Our studies in vitro and in vivo indicate that IFITM1 regulates EC lumen formation within a diverse range of complex extracellular matrices, suggesting that the function of IFITM1 is not matrix, or by implication, integrin specific. These findings also highlight the potential relevance of IFITM1 function to vessel formation, both within physiological settings, in which type I collagen dominates the interstitial matrix, and pathological settings, which are characterized by a provisional matrix rich in vitronectin, fibronectin, and fibrin.35 Our results also implicate IFITM1 in diseases such as diabetes mellitus, stroke, and hypoxia/aglycemia, in which vessel barrier function is disrupted in association with occludin downregulation.31
In summary, our data define IFITM1 as a novel regulator of EC lumen formation during vascular morphogenesis. We describe a mechanism by which IFITM1 regulates the expansion and maturation of nascent EC lumens into multicellular tubular networks by regulating either the formation, stability or formation and stability, of endothelial TJs. Thus, IFITM1 may prove to be a useful therapeutic target in settings of pathological angiogenesis.
We thank Anna Aledia for assistance with animal surgeries, Dr Grant MacGregor for help with time-lapse video microscopy, Shohei Takuno for performing phylogenetic analyses, Duc Phan for help with tissue culture, and Dr Steven George for helpful discussions.
Sources of Funding
This work was supported by National Institutes of Health (NIH) grants RO1 HL60067 and HL086959. Dr Hughes receives support from the Chao Family Comprehensive Cancer Center through National Cancer Institute (NCI)/NIH grant P30 CA62203. M.E. Ziegler receives support from NCI/NIH grant T32CA009054. The content is solely the responsibility of the authors and does not necessarily represent the official views of the NCI/NIH. K.M. Welch-Reardon receives support from an American Heart Association predoctoral award. A.H. Fong receives support from the Integrative Graduate Education and Research Traineeship Program sponsored by the National Science Foundation (DGE-0549479) and the California Institute for Regenerative Medicine (TG2-01152).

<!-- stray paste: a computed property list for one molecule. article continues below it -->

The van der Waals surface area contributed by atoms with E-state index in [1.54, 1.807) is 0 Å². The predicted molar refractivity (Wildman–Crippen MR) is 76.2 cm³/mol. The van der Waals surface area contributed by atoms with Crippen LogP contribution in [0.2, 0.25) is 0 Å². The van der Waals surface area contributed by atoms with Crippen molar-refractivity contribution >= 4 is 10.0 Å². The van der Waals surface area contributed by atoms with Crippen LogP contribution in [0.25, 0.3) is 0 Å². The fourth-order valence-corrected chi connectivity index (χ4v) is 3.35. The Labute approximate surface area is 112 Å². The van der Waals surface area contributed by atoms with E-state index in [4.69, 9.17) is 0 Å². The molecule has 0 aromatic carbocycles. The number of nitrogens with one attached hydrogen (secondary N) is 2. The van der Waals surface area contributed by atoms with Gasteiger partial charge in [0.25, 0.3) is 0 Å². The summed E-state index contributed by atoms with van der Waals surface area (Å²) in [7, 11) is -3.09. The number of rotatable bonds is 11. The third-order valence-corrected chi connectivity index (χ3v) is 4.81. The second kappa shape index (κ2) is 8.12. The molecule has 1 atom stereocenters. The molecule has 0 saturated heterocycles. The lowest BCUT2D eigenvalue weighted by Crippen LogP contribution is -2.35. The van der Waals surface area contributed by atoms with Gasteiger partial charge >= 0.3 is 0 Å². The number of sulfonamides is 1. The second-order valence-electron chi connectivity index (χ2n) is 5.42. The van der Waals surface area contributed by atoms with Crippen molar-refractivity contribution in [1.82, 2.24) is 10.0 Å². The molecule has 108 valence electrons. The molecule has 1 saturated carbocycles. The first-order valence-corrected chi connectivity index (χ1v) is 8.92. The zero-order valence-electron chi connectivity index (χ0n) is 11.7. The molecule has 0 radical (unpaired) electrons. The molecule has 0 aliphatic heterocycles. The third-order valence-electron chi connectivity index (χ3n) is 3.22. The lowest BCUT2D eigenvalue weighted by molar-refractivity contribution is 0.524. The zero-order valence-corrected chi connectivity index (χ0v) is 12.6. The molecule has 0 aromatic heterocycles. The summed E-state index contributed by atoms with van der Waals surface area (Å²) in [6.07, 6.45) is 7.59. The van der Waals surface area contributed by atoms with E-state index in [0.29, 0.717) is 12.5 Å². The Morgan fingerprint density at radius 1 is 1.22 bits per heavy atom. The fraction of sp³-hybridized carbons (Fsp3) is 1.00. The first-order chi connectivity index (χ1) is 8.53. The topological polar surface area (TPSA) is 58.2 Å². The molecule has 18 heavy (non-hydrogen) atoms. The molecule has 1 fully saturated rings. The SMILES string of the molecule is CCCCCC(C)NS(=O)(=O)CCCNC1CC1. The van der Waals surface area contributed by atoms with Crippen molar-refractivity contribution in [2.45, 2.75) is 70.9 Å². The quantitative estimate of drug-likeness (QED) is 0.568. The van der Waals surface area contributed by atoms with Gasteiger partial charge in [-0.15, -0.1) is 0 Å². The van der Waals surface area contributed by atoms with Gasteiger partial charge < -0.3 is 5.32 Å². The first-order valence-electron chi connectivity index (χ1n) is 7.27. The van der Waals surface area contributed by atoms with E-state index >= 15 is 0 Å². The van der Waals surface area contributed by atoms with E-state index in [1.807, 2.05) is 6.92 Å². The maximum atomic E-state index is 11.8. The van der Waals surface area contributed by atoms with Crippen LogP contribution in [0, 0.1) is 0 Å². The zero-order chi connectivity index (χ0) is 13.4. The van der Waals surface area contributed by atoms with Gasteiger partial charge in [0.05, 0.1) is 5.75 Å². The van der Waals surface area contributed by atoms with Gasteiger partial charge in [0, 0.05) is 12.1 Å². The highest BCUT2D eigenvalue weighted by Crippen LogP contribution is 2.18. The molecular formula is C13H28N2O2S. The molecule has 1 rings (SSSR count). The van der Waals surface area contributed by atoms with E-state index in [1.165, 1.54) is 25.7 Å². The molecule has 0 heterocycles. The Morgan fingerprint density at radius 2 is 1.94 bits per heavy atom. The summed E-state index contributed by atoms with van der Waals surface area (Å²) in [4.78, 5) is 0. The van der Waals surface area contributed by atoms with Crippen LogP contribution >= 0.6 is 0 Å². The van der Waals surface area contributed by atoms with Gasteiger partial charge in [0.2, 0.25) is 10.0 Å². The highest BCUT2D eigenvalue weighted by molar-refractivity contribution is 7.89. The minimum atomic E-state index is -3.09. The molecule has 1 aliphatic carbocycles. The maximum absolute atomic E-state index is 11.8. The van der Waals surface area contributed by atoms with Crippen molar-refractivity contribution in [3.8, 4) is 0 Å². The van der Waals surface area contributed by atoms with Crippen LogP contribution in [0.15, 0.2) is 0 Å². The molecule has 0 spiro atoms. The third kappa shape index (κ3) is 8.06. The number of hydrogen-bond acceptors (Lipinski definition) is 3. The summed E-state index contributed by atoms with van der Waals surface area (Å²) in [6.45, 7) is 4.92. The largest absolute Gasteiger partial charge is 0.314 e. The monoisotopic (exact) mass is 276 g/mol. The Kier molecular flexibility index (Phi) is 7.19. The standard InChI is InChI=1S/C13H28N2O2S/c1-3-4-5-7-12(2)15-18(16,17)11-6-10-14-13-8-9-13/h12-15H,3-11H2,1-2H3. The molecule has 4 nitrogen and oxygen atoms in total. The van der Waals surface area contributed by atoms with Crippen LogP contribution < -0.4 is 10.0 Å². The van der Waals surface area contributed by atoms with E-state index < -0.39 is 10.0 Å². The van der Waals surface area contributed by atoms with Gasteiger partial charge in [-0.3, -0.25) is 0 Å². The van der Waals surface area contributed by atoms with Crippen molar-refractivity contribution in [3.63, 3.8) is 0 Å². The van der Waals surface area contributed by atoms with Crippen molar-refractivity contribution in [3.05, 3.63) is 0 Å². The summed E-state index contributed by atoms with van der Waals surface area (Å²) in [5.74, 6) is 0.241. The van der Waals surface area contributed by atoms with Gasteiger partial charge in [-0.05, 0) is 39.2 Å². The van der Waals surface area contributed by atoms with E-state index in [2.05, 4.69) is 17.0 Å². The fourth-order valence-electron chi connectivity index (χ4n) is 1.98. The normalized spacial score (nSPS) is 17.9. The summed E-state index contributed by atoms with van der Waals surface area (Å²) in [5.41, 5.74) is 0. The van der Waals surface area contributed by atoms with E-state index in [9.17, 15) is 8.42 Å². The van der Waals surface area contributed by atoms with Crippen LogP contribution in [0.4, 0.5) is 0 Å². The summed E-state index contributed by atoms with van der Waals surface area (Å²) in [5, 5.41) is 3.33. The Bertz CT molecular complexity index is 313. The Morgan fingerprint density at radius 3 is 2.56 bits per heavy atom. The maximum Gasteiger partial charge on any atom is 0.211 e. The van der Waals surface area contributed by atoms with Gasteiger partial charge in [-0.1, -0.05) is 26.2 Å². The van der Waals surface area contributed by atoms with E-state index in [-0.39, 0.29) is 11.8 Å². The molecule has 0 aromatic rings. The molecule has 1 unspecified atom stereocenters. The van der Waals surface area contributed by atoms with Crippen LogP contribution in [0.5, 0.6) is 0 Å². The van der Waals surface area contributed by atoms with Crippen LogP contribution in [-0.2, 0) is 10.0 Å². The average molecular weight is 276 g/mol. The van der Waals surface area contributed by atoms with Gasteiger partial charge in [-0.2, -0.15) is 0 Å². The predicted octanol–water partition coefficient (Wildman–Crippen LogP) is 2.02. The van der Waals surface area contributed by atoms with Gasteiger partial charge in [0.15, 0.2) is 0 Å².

The online-only Data Supplement is available with this article at http://atvb.ahajournals.org/lookup/suppl/doi:10.1161/ATVBAHA.114.303352/-/DC1.
- Nonstandard Abbreviations and Acronyms
- endothelial cell
- interferon-induced transmembrane protein 1
- tight junction
- Received September 13, 2013.
- Accepted February 17, 2014.
- © 2014 American Heart Association, Inc.
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The ability to make multicellular tubes is restricted to cells of the epithelial lineage, including endothelial cells, and is a process critical to the formation of a functional vascular network. Our study identifies interferon-induced transmembrane protein 1 as a novel regulator of endothelial tube (lumen) formation during angiogenesis. Using a combination of in vitro and in vivo models, we demonstrate that interferon-induced transmembrane protein 1 functions to promote maturation of nascent lumens by regulating the assembly and stability of intercellular tight junction adhesion complexes. These findings suggest that interferon-induced transmembrane protein 1 may be a potential therapeutic target for pathological angiogenesis and implicates interferon-induced transmembrane protein 1 in diseases associated with disrupted tight junctions.